Hearing the Voice is an interdisciplinary project led by researchers at Durham University. The project aims to help us better understand the phenomenon of hearing a voice no one else can hear (a phenomenon also referred to as auditory verbal hallucinations), its cognitive-neuroscientific mechanisms, its social, cultural and historical significance, and its therapeutic management.
Our research team includes academics from cognitive neuroscience, cultural studies, English literature, medical humanities, philosophy, psychiatry, psychology and theology; clinicians and arts-and-health practitioners; voice-hearers, service users and other ‘experts by experience.’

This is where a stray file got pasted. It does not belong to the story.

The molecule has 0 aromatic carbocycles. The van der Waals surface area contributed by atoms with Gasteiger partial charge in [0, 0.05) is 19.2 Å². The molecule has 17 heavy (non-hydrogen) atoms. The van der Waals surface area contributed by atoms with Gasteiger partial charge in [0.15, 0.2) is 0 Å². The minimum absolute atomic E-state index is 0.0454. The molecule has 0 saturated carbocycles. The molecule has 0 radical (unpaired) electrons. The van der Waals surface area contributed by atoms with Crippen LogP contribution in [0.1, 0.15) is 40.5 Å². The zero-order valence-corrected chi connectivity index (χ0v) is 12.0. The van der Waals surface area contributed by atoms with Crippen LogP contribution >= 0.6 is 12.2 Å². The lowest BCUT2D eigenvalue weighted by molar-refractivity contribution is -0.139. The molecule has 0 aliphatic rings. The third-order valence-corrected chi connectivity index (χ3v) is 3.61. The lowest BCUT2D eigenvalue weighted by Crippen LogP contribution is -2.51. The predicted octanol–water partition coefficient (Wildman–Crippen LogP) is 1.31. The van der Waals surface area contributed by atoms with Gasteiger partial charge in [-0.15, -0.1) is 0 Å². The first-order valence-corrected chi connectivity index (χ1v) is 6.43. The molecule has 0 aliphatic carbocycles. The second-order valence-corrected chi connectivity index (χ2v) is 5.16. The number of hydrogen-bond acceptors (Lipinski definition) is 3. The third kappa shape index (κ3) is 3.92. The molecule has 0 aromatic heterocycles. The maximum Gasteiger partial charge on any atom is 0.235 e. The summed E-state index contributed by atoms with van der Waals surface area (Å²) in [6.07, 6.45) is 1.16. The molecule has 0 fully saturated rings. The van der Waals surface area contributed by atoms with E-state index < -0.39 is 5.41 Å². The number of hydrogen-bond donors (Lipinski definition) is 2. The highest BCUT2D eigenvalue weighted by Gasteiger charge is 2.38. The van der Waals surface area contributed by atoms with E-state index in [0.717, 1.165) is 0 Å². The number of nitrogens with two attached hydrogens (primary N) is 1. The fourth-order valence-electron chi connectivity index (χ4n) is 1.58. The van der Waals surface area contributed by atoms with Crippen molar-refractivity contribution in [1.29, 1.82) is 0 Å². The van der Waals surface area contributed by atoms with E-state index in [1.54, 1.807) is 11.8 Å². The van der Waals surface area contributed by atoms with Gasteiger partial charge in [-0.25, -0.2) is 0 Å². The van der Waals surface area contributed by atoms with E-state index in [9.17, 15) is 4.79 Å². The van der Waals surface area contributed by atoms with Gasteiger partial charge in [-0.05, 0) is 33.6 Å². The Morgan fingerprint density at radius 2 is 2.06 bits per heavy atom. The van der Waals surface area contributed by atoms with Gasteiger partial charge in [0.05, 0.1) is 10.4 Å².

We have been developing Hearing the Voice since 2010 with the support of Durham’s Institute of Advanced Study, the Seedcorn Research Fund and the Centre for Medical Humanities. In April 2012 we received a Medical Humanities Strategic Award from the Wellcome Trust to fund the first, three-year phase of the project. We are delighted to advise that the official launch of Hearing the Voice will take place in October 2012.
To keep in touch with the project [twitter-follow screen_name=’hearingvoice’] or Charles Fernyhough for more information.